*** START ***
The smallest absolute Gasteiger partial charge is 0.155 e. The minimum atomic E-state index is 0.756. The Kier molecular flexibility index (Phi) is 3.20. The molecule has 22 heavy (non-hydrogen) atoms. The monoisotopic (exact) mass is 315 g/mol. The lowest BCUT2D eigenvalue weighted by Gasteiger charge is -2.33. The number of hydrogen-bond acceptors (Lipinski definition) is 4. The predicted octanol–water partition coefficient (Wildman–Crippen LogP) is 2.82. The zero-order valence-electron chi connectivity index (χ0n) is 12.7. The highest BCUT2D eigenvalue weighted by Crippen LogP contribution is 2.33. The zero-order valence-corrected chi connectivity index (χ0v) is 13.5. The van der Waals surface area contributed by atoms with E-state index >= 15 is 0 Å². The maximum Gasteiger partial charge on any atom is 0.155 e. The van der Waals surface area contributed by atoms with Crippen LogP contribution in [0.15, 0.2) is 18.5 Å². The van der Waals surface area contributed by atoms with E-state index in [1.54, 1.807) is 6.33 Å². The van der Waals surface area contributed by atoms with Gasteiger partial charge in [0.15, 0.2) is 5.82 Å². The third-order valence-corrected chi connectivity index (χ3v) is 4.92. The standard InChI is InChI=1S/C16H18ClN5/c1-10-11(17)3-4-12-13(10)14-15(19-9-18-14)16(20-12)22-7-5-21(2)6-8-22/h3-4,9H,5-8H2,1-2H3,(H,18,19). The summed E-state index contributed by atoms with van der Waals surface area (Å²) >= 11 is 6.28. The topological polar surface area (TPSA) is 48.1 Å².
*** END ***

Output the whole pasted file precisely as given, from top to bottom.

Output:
The smallest absolute Gasteiger partial charge is 0.155 e. The minimum atomic E-state index is 0.756. The Kier molecular flexibility index (Phi) is 3.20. The molecule has 22 heavy (non-hydrogen) atoms. The monoisotopic (exact) mass is 315 g/mol. The lowest BCUT2D eigenvalue weighted by Gasteiger charge is -2.33. The number of hydrogen-bond acceptors (Lipinski definition) is 4. The predicted octanol–water partition coefficient (Wildman–Crippen LogP) is 2.82. The zero-order valence-electron chi connectivity index (χ0n) is 12.7. The highest BCUT2D eigenvalue weighted by Crippen LogP contribution is 2.33. The zero-order valence-corrected chi connectivity index (χ0v) is 13.5. The van der Waals surface area contributed by atoms with E-state index >= 15 is 0 Å². The maximum Gasteiger partial charge on any atom is 0.155 e. The van der Waals surface area contributed by atoms with Crippen LogP contribution in [0.15, 0.2) is 18.5 Å². The van der Waals surface area contributed by atoms with E-state index in [1.54, 1.807) is 6.33 Å². The van der Waals surface area contributed by atoms with Gasteiger partial charge in [0.15, 0.2) is 5.82 Å². The third-order valence-corrected chi connectivity index (χ3v) is 4.92. The standard InChI is InChI=1S/C16H18ClN5/c1-10-11(17)3-4-12-13(10)14-15(19-9-18-14)16(20-12)22-7-5-21(2)6-8-22/h3-4,9H,5-8H2,1-2H3,(H,18,19). The summed E-state index contributed by atoms with van der Waals surface area (Å²) >= 11 is 6.28. The topological polar surface area (TPSA) is 48.1 Å².